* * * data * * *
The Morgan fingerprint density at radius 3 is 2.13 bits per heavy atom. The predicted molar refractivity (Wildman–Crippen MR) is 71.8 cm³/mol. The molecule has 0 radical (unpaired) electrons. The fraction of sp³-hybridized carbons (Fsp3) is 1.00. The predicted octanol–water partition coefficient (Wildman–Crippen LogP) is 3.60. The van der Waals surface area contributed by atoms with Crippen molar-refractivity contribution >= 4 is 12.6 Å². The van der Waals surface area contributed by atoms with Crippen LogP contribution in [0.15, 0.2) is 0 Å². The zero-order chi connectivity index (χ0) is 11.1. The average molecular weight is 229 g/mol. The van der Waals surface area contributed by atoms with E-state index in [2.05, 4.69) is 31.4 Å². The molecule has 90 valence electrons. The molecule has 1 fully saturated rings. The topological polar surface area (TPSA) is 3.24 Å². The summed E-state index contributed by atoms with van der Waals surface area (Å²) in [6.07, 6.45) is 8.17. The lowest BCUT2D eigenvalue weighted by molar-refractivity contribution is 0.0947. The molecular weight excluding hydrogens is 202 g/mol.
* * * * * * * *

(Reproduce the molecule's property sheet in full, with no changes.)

The Morgan fingerprint density at radius 3 is 2.13 bits per heavy atom. The predicted molar refractivity (Wildman–Crippen MR) is 71.8 cm³/mol. The molecule has 0 radical (unpaired) electrons. The fraction of sp³-hybridized carbons (Fsp3) is 1.00. The predicted octanol–water partition coefficient (Wildman–Crippen LogP) is 3.60. The van der Waals surface area contributed by atoms with Crippen molar-refractivity contribution >= 4 is 12.6 Å². The van der Waals surface area contributed by atoms with Crippen LogP contribution in [0.15, 0.2) is 0 Å². The zero-order chi connectivity index (χ0) is 11.1. The average molecular weight is 229 g/mol. The van der Waals surface area contributed by atoms with E-state index in [2.05, 4.69) is 31.4 Å². The molecule has 90 valence electrons. The molecule has 1 fully saturated rings. The topological polar surface area (TPSA) is 3.24 Å². The summed E-state index contributed by atoms with van der Waals surface area (Å²) in [6.07, 6.45) is 8.17. The lowest BCUT2D eigenvalue weighted by molar-refractivity contribution is 0.0947. The molecular weight excluding hydrogens is 202 g/mol.